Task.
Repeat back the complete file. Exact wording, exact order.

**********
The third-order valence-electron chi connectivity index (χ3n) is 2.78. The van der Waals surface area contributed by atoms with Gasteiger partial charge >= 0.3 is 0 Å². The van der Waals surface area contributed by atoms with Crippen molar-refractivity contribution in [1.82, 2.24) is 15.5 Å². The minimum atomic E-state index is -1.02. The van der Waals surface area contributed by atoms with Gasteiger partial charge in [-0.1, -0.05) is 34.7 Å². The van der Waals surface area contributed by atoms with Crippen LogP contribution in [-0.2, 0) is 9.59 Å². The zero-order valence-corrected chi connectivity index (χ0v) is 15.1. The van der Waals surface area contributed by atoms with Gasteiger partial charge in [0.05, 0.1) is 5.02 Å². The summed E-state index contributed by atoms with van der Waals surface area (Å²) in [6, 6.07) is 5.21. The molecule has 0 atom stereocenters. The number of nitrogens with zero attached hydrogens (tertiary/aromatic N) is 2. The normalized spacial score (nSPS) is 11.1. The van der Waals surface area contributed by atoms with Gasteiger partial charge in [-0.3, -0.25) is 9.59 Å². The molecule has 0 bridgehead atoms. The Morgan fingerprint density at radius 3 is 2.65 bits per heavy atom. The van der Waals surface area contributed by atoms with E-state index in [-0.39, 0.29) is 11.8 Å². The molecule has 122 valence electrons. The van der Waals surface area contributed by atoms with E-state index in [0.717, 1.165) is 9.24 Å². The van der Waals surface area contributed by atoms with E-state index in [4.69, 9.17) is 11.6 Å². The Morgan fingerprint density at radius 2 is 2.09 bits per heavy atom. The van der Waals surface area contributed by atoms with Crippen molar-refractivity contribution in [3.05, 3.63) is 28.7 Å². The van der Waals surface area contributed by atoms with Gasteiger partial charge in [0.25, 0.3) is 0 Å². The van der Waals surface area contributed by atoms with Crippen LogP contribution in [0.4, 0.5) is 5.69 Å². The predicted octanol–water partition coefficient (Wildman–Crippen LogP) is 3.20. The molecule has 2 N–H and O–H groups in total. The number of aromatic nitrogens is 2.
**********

The third-order valence-electron chi connectivity index (χ3n) is 2.78. The van der Waals surface area contributed by atoms with Gasteiger partial charge >= 0.3 is 0 Å². The van der Waals surface area contributed by atoms with Crippen molar-refractivity contribution in [1.82, 2.24) is 15.5 Å². The minimum atomic E-state index is -1.02. The van der Waals surface area contributed by atoms with Gasteiger partial charge in [-0.1, -0.05) is 34.7 Å². The van der Waals surface area contributed by atoms with Crippen LogP contribution in [-0.2, 0) is 9.59 Å². The zero-order valence-corrected chi connectivity index (χ0v) is 15.1. The van der Waals surface area contributed by atoms with Gasteiger partial charge in [0.05, 0.1) is 5.02 Å². The summed E-state index contributed by atoms with van der Waals surface area (Å²) in [6, 6.07) is 5.21. The molecule has 0 atom stereocenters. The number of nitrogens with zero attached hydrogens (tertiary/aromatic N) is 2. The normalized spacial score (nSPS) is 11.1. The van der Waals surface area contributed by atoms with Gasteiger partial charge in [-0.3, -0.25) is 9.59 Å². The molecule has 0 bridgehead atoms. The Morgan fingerprint density at radius 3 is 2.65 bits per heavy atom. The van der Waals surface area contributed by atoms with E-state index in [-0.39, 0.29) is 11.8 Å². The molecule has 122 valence electrons. The van der Waals surface area contributed by atoms with E-state index in [0.717, 1.165) is 9.24 Å². The van der Waals surface area contributed by atoms with E-state index in [4.69, 9.17) is 11.6 Å². The Morgan fingerprint density at radius 2 is 2.09 bits per heavy atom. The van der Waals surface area contributed by atoms with Crippen molar-refractivity contribution in [3.05, 3.63) is 28.7 Å². The van der Waals surface area contributed by atoms with Gasteiger partial charge in [0.25, 0.3) is 0 Å². The van der Waals surface area contributed by atoms with Crippen LogP contribution in [0.4, 0.5) is 5.69 Å². The predicted octanol–water partition coefficient (Wildman–Crippen LogP) is 3.20. The molecule has 2 N–H and O–H groups in total. The number of aromatic nitrogens is 2.